Third Sunday after Trinity – High Mass Sunday 28 June 2015 | All Saints Margaret Street

Sermon for Third Sunday after Trinity – High Mass Sunday 28 June 2015

TRINITY 4, 2015   HIGH MASS PREACHED BY THE VICAR, FR ALAN MOSES

Readings:  Wisdom 1: 13 – 15, 2: 23 – 24; 2 Corinthians 8: 7 – end; Mark 5: 21 – end. 

“For you know the generous act of our Lord Jesus Christ, that though he was rich, yet for your sakes he became poor, so that by his poverty you might become rich.”   2 Corinthians 8: 9

In this verse, Paul gives us the gospel in a nutshell. He does so at the heart of his efforts to persuade the Christians of Corinth to support his collection for the poor of the Church in Jerusalem.

This collection was hugely important for Paul.  It was not just a charitable gesture toward the poor in Jerusalem, worth supporting for that reason alone.  More than that:  it had great symbolic significance as a concrete expression of solidarity between Gentile and Jewish Christians. 

Its destination is “the poor among the saints in Jerusalem” (Rom 15: 26); poor Jewish Christians, part of the community led by Peter and James. A reading of Acts and Galatians reveals a tension between them and Paul.  But Paul says nothing of fact that collection will go to those whose understanding of the gospel differs from his. 

The needs of the Jerusalem Christians were real, but more than that, the fragile unity of Christ’s Church hinged upon the success of this collection.  Would there be one Church for Jews and another for Gentiles? Would Christ’s body remain united? So practical concerns and spiritual ideals are deeply interwoven in his appeal.  Paul hopes that, by the grace of God, it will symbolize and make real their unity.

When Paul had first made the appeal, the Corinthians had responded eagerly, but now their enthusiasm has cooled – along with their loyalty to him. So he sets out to convince them to make good their earlier intentions.  The result is his most extensive treatment of the question of financial stewardship: an abundant resource for modern Christians.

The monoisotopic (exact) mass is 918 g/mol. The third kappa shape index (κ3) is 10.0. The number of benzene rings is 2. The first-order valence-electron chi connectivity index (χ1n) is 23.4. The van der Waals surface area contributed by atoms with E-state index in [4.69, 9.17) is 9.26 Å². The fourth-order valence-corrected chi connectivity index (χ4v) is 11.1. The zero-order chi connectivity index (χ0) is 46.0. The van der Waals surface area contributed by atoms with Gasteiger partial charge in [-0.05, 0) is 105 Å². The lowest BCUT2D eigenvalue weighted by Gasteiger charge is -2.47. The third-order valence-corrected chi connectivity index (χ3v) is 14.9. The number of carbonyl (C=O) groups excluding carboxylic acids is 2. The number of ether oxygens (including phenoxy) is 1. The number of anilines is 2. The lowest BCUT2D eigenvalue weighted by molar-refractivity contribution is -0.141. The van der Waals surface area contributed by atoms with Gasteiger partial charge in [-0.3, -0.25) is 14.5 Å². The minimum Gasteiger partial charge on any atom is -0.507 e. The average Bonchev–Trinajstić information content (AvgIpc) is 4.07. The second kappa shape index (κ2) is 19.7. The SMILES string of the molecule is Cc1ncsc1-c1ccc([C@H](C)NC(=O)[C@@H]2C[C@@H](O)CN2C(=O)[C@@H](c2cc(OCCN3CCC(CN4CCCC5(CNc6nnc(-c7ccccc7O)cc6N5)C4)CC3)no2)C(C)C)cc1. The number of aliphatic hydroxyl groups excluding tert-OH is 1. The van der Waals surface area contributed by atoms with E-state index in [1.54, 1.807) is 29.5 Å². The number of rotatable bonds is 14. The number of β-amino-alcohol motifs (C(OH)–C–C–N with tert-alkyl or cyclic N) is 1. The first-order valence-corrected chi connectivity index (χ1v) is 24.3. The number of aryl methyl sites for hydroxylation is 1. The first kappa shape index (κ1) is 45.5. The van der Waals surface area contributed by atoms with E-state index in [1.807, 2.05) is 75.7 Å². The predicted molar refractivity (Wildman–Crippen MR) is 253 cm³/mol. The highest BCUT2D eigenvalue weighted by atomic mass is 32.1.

He uses the range of meaning in the word charis: grace, generous act or undertaking, favour, thanks, privilege, blessing, to show that taking part in the collection is sharing in the same reality as the grace, the generous act, of our Lord Jesus Christ.

Paul is familiar with the persuasive techniques of classical rhetoric, so pitches his appeal to the Corinthians at several levels:

Firstly, in the lead-up to our passage, he holds up to them the example of the Macedonian churches (8:1 -5).  He uses the language of grace to describe the way they have responded.  In spite of their affliction and poverty they had begged for the privilege of taking part in the collection.  They had then exceeded what could have reasonably been expected of them.  Paul tells the Corinthians this in order to put their own love to the test:  “I do not say this as a command, but I am testing the genuineness of your faith against the earnestness of others.” (v.8) While he is not ordering them to match the giving of the Macedonians, he is giving them a measuring rod for their faith.

Paul then changes tack. His relationship with the Corinthians has been fraught with difficulty. After he had left them to carry on his missionary work, other preachers had undermined his authority, criticized his competence and conduct.  Harsh words had been written.  Now he seeks to rebuild their relationship.  He praises the excellence of their faith, speech, knowledge and earnestness and their love for him.